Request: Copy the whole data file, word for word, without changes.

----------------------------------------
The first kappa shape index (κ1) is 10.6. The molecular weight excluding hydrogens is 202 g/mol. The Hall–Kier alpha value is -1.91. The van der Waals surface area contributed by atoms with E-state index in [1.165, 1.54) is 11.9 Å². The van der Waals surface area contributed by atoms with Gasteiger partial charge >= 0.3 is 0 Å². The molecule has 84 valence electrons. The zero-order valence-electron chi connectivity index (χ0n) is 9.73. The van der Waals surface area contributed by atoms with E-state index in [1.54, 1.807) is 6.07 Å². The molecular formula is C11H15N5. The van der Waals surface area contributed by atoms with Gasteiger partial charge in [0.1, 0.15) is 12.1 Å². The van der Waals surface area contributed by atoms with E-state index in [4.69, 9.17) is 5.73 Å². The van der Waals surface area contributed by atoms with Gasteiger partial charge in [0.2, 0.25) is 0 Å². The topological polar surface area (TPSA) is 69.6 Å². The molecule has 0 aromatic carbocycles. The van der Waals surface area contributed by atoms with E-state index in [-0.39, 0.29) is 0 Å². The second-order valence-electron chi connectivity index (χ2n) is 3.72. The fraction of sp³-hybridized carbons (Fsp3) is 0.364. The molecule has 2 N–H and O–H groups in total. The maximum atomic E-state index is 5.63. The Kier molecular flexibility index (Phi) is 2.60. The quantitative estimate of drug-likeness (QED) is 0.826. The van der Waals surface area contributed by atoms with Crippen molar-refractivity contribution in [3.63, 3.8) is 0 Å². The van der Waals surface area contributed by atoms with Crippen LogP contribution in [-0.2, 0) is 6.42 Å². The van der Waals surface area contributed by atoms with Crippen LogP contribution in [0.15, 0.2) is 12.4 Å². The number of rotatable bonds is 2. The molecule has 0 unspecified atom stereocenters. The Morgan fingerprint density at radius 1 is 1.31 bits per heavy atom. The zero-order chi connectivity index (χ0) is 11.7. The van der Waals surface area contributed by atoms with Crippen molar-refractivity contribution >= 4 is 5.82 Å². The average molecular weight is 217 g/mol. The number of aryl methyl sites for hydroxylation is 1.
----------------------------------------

The first kappa shape index (κ1) is 10.6. The molecular weight excluding hydrogens is 202 g/mol. The Hall–Kier alpha value is -1.91. The van der Waals surface area contributed by atoms with E-state index in [1.165, 1.54) is 11.9 Å². The van der Waals surface area contributed by atoms with Gasteiger partial charge >= 0.3 is 0 Å². The molecule has 84 valence electrons. The zero-order valence-electron chi connectivity index (χ0n) is 9.73. The van der Waals surface area contributed by atoms with E-state index in [1.54, 1.807) is 6.07 Å². The molecular formula is C11H15N5. The van der Waals surface area contributed by atoms with Gasteiger partial charge in [0.1, 0.15) is 12.1 Å². The van der Waals surface area contributed by atoms with E-state index in [4.69, 9.17) is 5.73 Å². The van der Waals surface area contributed by atoms with Gasteiger partial charge in [0.2, 0.25) is 0 Å². The topological polar surface area (TPSA) is 69.6 Å². The molecule has 0 aromatic carbocycles. The van der Waals surface area contributed by atoms with E-state index in [-0.39, 0.29) is 0 Å². The second-order valence-electron chi connectivity index (χ2n) is 3.72. The fraction of sp³-hybridized carbons (Fsp3) is 0.364. The molecule has 2 N–H and O–H groups in total. The maximum atomic E-state index is 5.63. The Kier molecular flexibility index (Phi) is 2.60. The quantitative estimate of drug-likeness (QED) is 0.826. The van der Waals surface area contributed by atoms with Crippen molar-refractivity contribution in [3.63, 3.8) is 0 Å². The van der Waals surface area contributed by atoms with Crippen LogP contribution in [-0.2, 0) is 6.42 Å². The van der Waals surface area contributed by atoms with Crippen LogP contribution in [0.15, 0.2) is 12.4 Å². The number of rotatable bonds is 2. The molecule has 0 unspecified atom stereocenters. The Morgan fingerprint density at radius 1 is 1.31 bits per heavy atom. The zero-order chi connectivity index (χ0) is 11.7. The van der Waals surface area contributed by atoms with Crippen molar-refractivity contribution >= 4 is 5.82 Å². The average molecular weight is 217 g/mol. The number of aryl methyl sites for hydroxylation is 1.